Bangladesh, regarded as particularly vulnerable to extreme weather and rising sea levels, plans to put forward its “climate prosperity plan” at the upcoming UN climate talks in Glasgow in a bid to mitigate the economic impact of climate change, an official said.
With help from its own resources and with the support of the international community, Bangladesh could still make the Ganges Delta, which dominates large part of the country, wealthy, Abul Kalam Azad said in an interview with The Associated Press news agency on Friday.
Although a fraction of worldwide emissions are generated, a third of global population is threatened by sea level rise.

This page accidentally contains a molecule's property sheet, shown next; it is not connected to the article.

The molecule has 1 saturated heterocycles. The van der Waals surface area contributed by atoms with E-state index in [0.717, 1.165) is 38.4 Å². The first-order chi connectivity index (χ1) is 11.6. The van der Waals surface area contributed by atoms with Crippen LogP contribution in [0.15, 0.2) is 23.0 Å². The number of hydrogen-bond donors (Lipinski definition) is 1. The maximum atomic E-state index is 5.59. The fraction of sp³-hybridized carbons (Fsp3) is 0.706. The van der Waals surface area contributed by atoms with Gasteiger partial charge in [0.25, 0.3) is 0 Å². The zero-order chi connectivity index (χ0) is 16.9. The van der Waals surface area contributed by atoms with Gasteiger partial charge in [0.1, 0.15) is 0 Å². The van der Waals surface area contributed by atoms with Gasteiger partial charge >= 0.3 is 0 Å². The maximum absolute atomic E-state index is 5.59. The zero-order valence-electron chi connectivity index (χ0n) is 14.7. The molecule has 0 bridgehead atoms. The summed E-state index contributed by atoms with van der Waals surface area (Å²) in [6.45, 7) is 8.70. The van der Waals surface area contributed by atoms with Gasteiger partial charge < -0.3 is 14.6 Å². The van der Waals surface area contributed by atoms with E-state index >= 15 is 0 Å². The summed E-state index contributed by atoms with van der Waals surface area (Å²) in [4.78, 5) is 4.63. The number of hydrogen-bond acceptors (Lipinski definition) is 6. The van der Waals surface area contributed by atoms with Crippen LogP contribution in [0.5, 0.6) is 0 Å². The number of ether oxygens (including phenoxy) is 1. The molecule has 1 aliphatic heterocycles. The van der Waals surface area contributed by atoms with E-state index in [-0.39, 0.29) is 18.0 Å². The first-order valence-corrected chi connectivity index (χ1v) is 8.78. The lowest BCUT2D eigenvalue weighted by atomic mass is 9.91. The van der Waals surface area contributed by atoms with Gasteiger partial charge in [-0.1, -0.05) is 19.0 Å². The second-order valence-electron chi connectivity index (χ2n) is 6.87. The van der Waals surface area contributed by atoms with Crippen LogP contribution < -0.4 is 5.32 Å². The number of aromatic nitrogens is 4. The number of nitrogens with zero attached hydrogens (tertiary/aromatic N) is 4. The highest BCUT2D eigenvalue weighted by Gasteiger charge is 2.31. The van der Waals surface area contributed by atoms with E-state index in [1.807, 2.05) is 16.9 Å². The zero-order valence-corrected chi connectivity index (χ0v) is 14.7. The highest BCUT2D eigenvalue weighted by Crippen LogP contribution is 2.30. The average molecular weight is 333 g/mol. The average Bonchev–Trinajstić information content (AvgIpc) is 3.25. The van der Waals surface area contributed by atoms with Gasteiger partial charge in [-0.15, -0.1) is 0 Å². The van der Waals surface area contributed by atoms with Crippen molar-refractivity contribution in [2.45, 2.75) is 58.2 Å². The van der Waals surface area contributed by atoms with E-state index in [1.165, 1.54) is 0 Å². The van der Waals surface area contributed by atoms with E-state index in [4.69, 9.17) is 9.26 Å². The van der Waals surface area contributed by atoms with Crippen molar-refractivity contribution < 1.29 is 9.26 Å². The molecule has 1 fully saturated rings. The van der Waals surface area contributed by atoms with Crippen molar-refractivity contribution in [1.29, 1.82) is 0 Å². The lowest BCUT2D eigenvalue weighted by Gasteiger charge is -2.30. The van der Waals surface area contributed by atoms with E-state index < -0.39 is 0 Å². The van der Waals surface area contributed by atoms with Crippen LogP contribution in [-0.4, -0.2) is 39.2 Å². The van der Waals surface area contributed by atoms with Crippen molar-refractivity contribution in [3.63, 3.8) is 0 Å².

Representatives of over 200 countries will meet from 31 October to 12 November in Glasgow, Scotland, for the 26th UN Climate Change Conference, the so-called COP 26 to discuss new objectives to reduce or limit the growth of emissions which contribute to climate change.
“Hopefully, we’ll be carrying this to COP26, requesting all vulnerable countries to have their own prosperity plans looking toward their own issues, own problems and own resources,” said Azad, the administration’s special envoy to the Climate Vulnerable Forum, a faction of nations most affected by climate change.
Many affluent nations are missing targets for cutting carbon emissions, while large developing countries like China spur mining and coal resources to deal with energy shortages, while continuing to pursue gradual cuts.
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